By Otaiba, Stephanie Al; Pappamihiel, N. Eleni
Teaching Exceptional Children , Vol. 37, No. 6
Juan proudly colored in his graph showing the number of words he could read correctly in one minute. "Look, I am reading much better and faster!" he exclaimed to his beaming tutor.
Juan's first-grade teacher uses volunteer literacy tutors to supplement and support her classroom reading instruction. Using one-to-one tutoring within inclusive general education classrooms to provide individualized instruction can be very effective in preventing reading failure, especially during the primary grades (Wasik, 1998). It is critical to boost Juan's language and reading skills early. As a member of the fastest growing percentage of the school population, English language learners (ELLs), Juan is twice as likely as a native English-speaking student to have reading achievement levels significantly below average for their age (August & Hakuta, 1998). Helping Juan early in his school career is doubly important because he has been diagnosed with a reading disability. This means he performed significantly below peers who have similar linguistic, cultural, and experiential backgrounds (Ortiz, 1997).
As a result of the Individuals with Disabilities Education Act Amendments of 1997 (IDEA) and other legislative mandates, such as No Child Left Behind, students like Juan increasingly receive the majority of their English reading instruction in general education classrooms. Placement in a monolingual general education classroom, however, does not guarantee Juan's success, from either a social or academic perspective. Teachers can turn to volunteer literacy tutors as one means of providing much needed additional support for students like Juan because research has shown powerful effects of literacy tutoring (Elbaum, Vaughn, Hughes & Moody, 2000; Juel, 1996; Morrow & Woo, 2001; Wasik, 1998).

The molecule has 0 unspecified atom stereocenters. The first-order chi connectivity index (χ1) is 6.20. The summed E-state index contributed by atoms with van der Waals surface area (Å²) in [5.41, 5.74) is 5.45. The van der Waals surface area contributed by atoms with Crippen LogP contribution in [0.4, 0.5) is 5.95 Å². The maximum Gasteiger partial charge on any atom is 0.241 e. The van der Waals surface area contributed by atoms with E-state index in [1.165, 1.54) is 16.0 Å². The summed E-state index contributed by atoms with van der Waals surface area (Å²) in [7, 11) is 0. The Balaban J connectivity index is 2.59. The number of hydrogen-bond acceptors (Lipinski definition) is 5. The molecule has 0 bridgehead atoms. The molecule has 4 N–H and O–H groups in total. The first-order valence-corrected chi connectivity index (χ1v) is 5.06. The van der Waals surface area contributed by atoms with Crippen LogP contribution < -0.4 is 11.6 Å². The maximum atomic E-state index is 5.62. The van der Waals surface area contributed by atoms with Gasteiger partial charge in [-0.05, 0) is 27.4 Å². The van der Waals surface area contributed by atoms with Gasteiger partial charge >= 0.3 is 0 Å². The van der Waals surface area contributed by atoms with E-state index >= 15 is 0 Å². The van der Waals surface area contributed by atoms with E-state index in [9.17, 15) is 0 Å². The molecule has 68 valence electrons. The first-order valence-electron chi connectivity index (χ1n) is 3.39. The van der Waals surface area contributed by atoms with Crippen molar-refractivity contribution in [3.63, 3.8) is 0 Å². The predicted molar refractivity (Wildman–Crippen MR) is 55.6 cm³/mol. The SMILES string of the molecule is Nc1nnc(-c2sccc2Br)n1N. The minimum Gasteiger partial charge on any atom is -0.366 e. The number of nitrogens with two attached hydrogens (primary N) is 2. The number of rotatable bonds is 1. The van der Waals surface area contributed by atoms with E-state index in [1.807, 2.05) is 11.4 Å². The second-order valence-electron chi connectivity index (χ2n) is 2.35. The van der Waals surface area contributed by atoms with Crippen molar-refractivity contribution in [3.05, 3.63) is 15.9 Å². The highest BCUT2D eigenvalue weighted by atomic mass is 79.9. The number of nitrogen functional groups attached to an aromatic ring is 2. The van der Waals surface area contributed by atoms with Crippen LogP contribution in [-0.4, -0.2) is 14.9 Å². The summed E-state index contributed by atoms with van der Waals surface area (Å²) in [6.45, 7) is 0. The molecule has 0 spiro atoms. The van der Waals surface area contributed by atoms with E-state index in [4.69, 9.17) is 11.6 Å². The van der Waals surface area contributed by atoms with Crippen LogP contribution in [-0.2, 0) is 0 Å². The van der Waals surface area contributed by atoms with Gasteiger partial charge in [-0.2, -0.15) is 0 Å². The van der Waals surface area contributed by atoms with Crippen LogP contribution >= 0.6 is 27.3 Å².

This article provides guidelines that will empower elementary teachers to design and to implement successful volunteer literacy tutoring programs. Specifically, we give suggestions and strategies for using literacy tutors to provide extra language support as ELLs learn to speak and read in English.
These suggestions include selecting materials, recruiting and screening tutors, training tutors, and ensuring the program is well-implemented. Our suggestions come from the existing research base on literacy tutoring which has found that tutoring is most effective under the following conditions: (a) the tutoring program is consistent with classroom reading instruction, (b) tutors are well trained, (c) tutoring is conducted a minimum of three times per week, (d) tutors and tutees develop rapport, and (e) programs are well-implemented (Elbaum et al., 2000; Juel, 1996; Morrow & Woo, 2001; Wasik, 1998). Our purpose in writing this article is not to advocate one type of program over another because clearly, no one size fits all. We also emphasize that tutoring should be only a supplement, but never a substitute for classroom reading instruction.
Selecting Tutoring Material
Teachers are advised to select reading tutoring materials that are consistent not only with their general classroom reading program, but also with reading goals on participating students' individualized education programs (IEPs). This congruence can be accomplished by soliciting input from ESL/Bilingual teachers, reading specialists, special education teachers, and parents from the community during the initial planning stages. Continued involvement of these important stakeholders can promote the inclusion of culturally relevant content.
Any balanced and integrated classroom reading program should incorporate the five components (phonological awareness, phonics, fluency, vocabulary, and comprehension) of Scientifically Based Reading Research (SBRR) described at length by the National Reading Panel (NRP; 2000). Nevertheless, among the five SBRR components, a student like Juan may need additional focus on vocabulary to develop English language literacy skills. …